Back in 2011 European Ice Hockey fans were frustrated with the NHL’s lack of correspondence and haste, regarding a television deal to broadcast live games. A deal was finally hashed late in the day with middle-men AMI/Medge Consulting, who then sold the rights to individual countries.
It wasn’t an ideal result for many fans in differing countries, all suffering varying issues with their individual providers, but once again NHL hockey was going to be available on television after the ESPN contract had expired.
The five year deal signed was reported at being worth anything up to $22 million a season, almost double the previous yearly contracts with ESPN America/NASN.
As reported by Bryan Koenig of Law360, Washington, it’s a deal that could end abruptly.
I won’t post the entire article below but quote the important pieces.
“The National Hockey League on Thursday checked a Swedish media company in New York state court, saying it put at least $22.5 million in owed licensing fees on ice in a breach of a contract to distribute games in Sweden, Denmark, Finland and Norway.
Medge Consulting AB stopped making payments in the middle of the 2013-14 season, the NHL alleged in its complaint, despite still owing at least $2.5 million for the remaining season and another $10 million per season for the agreed 2014-2015 and 2015-2016 seasons.
The NHL also alleged that even when Medge made the payments for distribution rights in the so-called Nordic countries, they were always months late and required substantial follow-up.”
For this current season the NHL also alleges it hasn’t received a single payment from Medge, when an initial fee should have been paid back in September.
“The contract called for Medge to pay up to 75 percent of the $10 million-per-season Nordic licensing fee by Sept. 1 of the applicable season and the remaining 25 percent by Jan. 1, according to the complaint. The contract also pegged any legal dispute to New York courts, the NHL said.”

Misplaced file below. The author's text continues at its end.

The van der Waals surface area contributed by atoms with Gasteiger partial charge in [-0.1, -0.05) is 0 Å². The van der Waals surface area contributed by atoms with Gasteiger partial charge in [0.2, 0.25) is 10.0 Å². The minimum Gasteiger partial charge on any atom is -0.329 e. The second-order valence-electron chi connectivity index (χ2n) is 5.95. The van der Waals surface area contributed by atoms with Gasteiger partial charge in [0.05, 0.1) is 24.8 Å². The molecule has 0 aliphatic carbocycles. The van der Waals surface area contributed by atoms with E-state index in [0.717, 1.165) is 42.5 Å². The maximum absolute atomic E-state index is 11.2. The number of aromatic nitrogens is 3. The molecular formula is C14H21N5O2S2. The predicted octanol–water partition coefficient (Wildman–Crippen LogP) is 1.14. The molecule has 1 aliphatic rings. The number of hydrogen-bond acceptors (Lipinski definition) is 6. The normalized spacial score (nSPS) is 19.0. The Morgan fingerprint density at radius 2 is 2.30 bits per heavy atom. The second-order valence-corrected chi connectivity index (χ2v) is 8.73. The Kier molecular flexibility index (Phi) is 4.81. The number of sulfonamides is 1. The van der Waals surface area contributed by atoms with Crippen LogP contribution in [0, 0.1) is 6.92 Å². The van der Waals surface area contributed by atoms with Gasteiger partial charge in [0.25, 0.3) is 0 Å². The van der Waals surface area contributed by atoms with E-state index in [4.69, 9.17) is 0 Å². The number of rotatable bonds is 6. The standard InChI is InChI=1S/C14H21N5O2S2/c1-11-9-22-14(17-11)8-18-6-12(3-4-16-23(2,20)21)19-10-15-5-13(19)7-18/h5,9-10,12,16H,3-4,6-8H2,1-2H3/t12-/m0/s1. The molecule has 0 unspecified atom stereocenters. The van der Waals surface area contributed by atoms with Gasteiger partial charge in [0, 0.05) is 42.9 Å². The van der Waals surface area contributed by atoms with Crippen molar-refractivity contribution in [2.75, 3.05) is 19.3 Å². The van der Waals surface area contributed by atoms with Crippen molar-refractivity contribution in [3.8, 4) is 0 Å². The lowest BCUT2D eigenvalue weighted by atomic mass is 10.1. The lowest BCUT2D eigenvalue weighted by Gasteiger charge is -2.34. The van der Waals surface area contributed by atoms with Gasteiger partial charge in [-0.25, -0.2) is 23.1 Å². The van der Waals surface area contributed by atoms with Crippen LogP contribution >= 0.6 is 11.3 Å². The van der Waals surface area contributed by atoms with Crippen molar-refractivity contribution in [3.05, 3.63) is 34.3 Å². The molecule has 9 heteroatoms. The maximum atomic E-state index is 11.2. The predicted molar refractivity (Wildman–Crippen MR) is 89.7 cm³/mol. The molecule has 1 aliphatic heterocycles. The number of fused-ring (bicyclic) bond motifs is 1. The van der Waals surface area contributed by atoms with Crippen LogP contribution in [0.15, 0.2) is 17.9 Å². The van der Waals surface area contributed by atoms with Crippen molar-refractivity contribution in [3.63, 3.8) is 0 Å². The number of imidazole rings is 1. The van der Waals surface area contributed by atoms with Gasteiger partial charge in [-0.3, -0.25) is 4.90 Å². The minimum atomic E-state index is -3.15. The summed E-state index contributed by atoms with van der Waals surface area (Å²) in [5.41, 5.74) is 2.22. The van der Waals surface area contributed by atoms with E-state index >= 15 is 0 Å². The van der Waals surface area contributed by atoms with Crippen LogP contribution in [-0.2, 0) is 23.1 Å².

“Medge made the first payment for the 2013-14 season but not the second, and it has also refused to hand over fees it collected from sub licensee Viasat Broadcasting UK Ltd., the NHL alleged. After excoriating Medge for the money, the NHL ultimately terminated the agreement in a Nov. 17, 2014, letter that also once again demanded payment, it said.”
A termination letter was sent on December 18 (horrifying news for us fans) by the NHL and “Medge erroneously denied that it breached the [contract] by claiming that the NHL was in breach because it purportedly failed to deliver rights to Medge in relation to a World Cup and other unspecified properties,” the NHL said.
There was no World Cup during the contract period and the contract didn’t call for one to be held, the league said, asserting that it has upheld all of its obligations under the bargain.”
There has been no comment from Medge over these mind boggling revelations but it’s clear that the NHL is at it’s wits end and wants to be paid what is due and ASAP.
There is still one year left on the five year contract which runs until the completion of the 2015/16 season, but at this point it’s hard to see this obligation being completed, assuming that the NHL has the power to pull the plug, and you wouldn’t assume otherwise.
Although this relates only to the Nordic countries, you can’t help but be concerned for the other countries that AMI and Medge sell into. The two companies are separate entities as such but contract’s are complicated beasts and you wonder if this breach (if confirmed by the courts) could affect the whole deal if monies aren’t paid.
I’m specifically concerned that Medge brought up rights in relation “to a World Cup and other unspecified properties,” because the latter would not have even been on the negotiating table back in 2011.
It does not fill me with confidence and once again the fate of an NHL television deal in Europe is in doubt as we head into another summer.
I shall try and keep you informed of the developments as best I can and I would like to thank Rob Smith and Kevin Hayles for pointing me in the direction of this latest news.
If you’ve any questions, information or any news you would like to put my way, please do via a comment here or you can find me on Twitter, where my handle is @MarkUkLeaf.
Let us hope this is not a situation which quickly goes downhill and leaves us in the same predicament as 2011.